*) It was entirely possible to find in the post-nuclear Polish countryside someone who was supposedly a key person in the local resistance against the Evil Overlord, yet only spoke French, or Estonian, or Azeri - yes, the only language a key NPC to advance the plot halfway through the game spoke was randomly selected from the pool of the 30 or so languages characters could be given as background skills, and loading a saved game didn't help because the selection had been randomized at the beginning of the campaign: if you hadn't chosen the right language in the beginning of the game, you had to restart the game from beginning or use a hex editor to alter your save files. This being before everything was on the Internet, I started over, taking care to include in the party a couple of throwaway characters who spoke all the possible languages, then breezed my way through using all intended or most likely unintended exploits of the game I had already discovered while playing. Was it worth it? Not in the slightest. There was less and less narrative and cutscenes the farther the game went on, and finally it ended in a congratulatory text screen, including a blurb for (never released) Twilight: 2001 set in the ruins of the US, as if I or anyone else who bought or copied the game had wanted any more of the same.

Hi, sorry for replying so late. I've been away.

Yeah, it's a very old game from a former age. I'm an Australian so we had a very different take on it, we didn't have the ideological basis that many European and US people back then had (that has changed) so our take on it was always more a post apocalyptic slide to extinction rather than "shooting commies in the woods on a summer afternoon in fantasy Europe complete with all the European stereotypes".

There are two firm camps in the Twilight 2000 community: those who adopt the established strongly Anglocentric published setting that only really has Americans, English and Germans in NATO (everyone else is either unimportant or traitors) versus evil Russians and their Polish slaves (now with added Ukrainians), or the people who give other settings a go. Once again it falls in strongly ideological camps, the former often being Cold War former soldiers who trained all their life for a type of war that never happened. Don't get me wrong, they're still nice people and I count them as my friends but I think a general conflict in late 20th century Europe would have been very different to what the propaganda (in the neutral sense of the term) acculturated us to believe. Really, many people want to see the Warsaw Pact as a morally acceptable target for imaginative violence and not the vast mass of individuals under some pretty ugly governments who were in effective just as human as everyone else instead. To riff off your comment: orcs with commie uniforms.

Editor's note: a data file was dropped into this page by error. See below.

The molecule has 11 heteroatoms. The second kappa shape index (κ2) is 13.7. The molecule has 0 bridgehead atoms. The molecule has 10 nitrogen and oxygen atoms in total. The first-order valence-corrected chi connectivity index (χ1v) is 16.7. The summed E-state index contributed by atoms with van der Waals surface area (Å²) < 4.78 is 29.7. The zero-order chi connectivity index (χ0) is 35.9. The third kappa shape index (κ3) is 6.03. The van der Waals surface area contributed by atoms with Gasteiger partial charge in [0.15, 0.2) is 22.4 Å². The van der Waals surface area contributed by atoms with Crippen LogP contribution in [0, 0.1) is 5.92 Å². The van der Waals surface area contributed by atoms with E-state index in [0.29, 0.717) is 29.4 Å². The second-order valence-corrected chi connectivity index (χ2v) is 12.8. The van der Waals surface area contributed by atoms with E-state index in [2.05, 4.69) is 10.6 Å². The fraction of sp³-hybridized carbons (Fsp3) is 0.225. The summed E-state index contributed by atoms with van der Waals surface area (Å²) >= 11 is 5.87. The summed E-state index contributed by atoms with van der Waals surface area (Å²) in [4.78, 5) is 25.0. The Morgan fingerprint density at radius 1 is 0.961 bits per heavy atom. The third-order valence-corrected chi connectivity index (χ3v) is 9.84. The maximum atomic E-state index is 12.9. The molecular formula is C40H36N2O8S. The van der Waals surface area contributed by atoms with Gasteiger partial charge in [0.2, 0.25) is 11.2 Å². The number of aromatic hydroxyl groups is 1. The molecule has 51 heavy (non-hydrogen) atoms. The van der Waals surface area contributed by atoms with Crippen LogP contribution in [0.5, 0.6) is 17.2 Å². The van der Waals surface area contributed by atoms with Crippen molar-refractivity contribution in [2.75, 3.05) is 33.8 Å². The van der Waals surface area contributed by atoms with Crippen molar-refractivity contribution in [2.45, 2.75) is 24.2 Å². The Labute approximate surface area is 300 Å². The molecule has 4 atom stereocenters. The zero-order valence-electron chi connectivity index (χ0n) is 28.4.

----- Modelling -----
The basic trope is, as mentioned earlier, Cold War vehicles in gypsy caravans with piles of stowage and all weathered and battered. NBC gear is prolific. All the vehicles and equipment are extremely weathered, almost junkyard rust levels is okay for some. For vignettes and dioramas the surroundings should be heavily damaged, in fact trench warfare settings in some cases wouldn't be out of the question. A common trope is the MBTs have run out of fuel so stripped-down abandoned tanks are a good subject, especially if juxtaposed with a smaller vehicle. Scratch building can have a field day as those vehicles still in use can be heavily modified with both advanced and ad hoc changes such as hillbilly armour up to refurbished older vehicles from storage with up to date late 1990s sights, radios, and even weapon systems. Also the admixture of NATO and Warsaw Pact vehicles travelling together, often with a few civilian vehicles for light weight and fuel economy (I have to get myself a 1:35 Polish Fiat). Want to try out an M41 Walker Bulldog with that Stingray turret in a battle weary condition?. Here's your chance! :)

I missed this thread when Chalkline was actively noodling, but I concur with his points - the subject is ripe for modeling, even if the 'science' is a bit far-fetched.

For you folks in the peanut gallery, some related threads and posts
Abrams LP-AGS (Low Profile, Autoload Gun System)
MBT-70 (XM803, M803), KPz.70
Truck mounted twin 35mm
TSK links
Twlight 2000 BMP